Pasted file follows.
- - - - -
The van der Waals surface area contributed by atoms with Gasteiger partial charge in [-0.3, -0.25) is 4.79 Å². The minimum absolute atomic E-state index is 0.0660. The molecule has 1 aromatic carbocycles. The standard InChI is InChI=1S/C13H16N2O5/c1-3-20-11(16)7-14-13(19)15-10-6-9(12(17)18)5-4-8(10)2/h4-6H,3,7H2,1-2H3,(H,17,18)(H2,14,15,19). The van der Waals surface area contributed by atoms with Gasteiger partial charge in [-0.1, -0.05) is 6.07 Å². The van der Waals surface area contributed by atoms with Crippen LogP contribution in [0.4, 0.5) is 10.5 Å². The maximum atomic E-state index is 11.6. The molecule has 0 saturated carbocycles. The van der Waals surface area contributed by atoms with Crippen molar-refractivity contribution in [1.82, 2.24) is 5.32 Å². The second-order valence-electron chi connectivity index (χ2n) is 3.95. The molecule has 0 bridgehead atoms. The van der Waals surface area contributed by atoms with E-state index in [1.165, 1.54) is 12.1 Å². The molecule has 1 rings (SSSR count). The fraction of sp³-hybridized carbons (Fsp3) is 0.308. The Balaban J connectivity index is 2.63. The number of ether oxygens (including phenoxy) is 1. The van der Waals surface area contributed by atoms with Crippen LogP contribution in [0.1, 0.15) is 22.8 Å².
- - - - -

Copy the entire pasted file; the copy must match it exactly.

The van der Waals surface area contributed by atoms with Gasteiger partial charge in [-0.3, -0.25) is 4.79 Å². The minimum absolute atomic E-state index is 0.0660. The molecule has 1 aromatic carbocycles. The standard InChI is InChI=1S/C13H16N2O5/c1-3-20-11(16)7-14-13(19)15-10-6-9(12(17)18)5-4-8(10)2/h4-6H,3,7H2,1-2H3,(H,17,18)(H2,14,15,19). The van der Waals surface area contributed by atoms with Gasteiger partial charge in [-0.1, -0.05) is 6.07 Å². The van der Waals surface area contributed by atoms with Crippen LogP contribution in [0.4, 0.5) is 10.5 Å². The maximum atomic E-state index is 11.6. The molecule has 0 saturated carbocycles. The van der Waals surface area contributed by atoms with Crippen molar-refractivity contribution in [1.82, 2.24) is 5.32 Å². The second-order valence-electron chi connectivity index (χ2n) is 3.95. The molecule has 0 bridgehead atoms. The van der Waals surface area contributed by atoms with E-state index in [1.165, 1.54) is 12.1 Å². The molecule has 1 rings (SSSR count). The fraction of sp³-hybridized carbons (Fsp3) is 0.308. The Balaban J connectivity index is 2.63. The number of ether oxygens (including phenoxy) is 1. The van der Waals surface area contributed by atoms with Crippen LogP contribution in [0.1, 0.15) is 22.8 Å².